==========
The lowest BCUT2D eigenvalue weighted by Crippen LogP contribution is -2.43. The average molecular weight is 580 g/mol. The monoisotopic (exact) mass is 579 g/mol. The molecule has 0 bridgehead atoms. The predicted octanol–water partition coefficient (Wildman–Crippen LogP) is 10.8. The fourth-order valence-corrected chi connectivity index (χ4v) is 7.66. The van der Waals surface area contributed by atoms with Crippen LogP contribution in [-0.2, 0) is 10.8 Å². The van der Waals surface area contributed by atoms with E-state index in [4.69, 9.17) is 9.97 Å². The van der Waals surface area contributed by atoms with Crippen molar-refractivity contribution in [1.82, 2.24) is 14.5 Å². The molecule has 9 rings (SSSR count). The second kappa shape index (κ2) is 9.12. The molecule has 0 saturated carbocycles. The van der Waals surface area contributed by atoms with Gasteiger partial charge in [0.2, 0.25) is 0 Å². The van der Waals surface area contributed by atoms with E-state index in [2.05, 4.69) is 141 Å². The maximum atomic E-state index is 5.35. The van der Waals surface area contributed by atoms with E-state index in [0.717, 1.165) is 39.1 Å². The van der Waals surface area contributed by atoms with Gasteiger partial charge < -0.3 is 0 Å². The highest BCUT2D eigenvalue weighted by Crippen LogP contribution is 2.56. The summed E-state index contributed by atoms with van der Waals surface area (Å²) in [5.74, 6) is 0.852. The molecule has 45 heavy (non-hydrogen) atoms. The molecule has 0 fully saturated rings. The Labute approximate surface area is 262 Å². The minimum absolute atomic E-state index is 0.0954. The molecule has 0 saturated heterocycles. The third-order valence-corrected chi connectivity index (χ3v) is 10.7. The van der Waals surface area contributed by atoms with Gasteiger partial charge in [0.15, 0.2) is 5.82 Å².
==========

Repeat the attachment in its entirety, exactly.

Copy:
The lowest BCUT2D eigenvalue weighted by Crippen LogP contribution is -2.43. The average molecular weight is 580 g/mol. The monoisotopic (exact) mass is 579 g/mol. The molecule has 0 bridgehead atoms. The predicted octanol–water partition coefficient (Wildman–Crippen LogP) is 10.8. The fourth-order valence-corrected chi connectivity index (χ4v) is 7.66. The van der Waals surface area contributed by atoms with Crippen LogP contribution in [-0.2, 0) is 10.8 Å². The van der Waals surface area contributed by atoms with E-state index in [4.69, 9.17) is 9.97 Å². The van der Waals surface area contributed by atoms with Crippen molar-refractivity contribution in [1.82, 2.24) is 14.5 Å². The molecule has 9 rings (SSSR count). The second kappa shape index (κ2) is 9.12. The molecule has 0 saturated carbocycles. The van der Waals surface area contributed by atoms with Gasteiger partial charge in [0.2, 0.25) is 0 Å². The van der Waals surface area contributed by atoms with E-state index in [2.05, 4.69) is 141 Å². The maximum atomic E-state index is 5.35. The van der Waals surface area contributed by atoms with E-state index in [0.717, 1.165) is 39.1 Å². The van der Waals surface area contributed by atoms with Gasteiger partial charge < -0.3 is 0 Å². The highest BCUT2D eigenvalue weighted by Crippen LogP contribution is 2.56. The summed E-state index contributed by atoms with van der Waals surface area (Å²) in [5.74, 6) is 0.852. The molecule has 45 heavy (non-hydrogen) atoms. The molecule has 0 fully saturated rings. The Labute approximate surface area is 262 Å². The minimum absolute atomic E-state index is 0.0954. The molecule has 0 saturated heterocycles. The third-order valence-corrected chi connectivity index (χ3v) is 10.7. The van der Waals surface area contributed by atoms with Gasteiger partial charge in [0.15, 0.2) is 5.82 Å².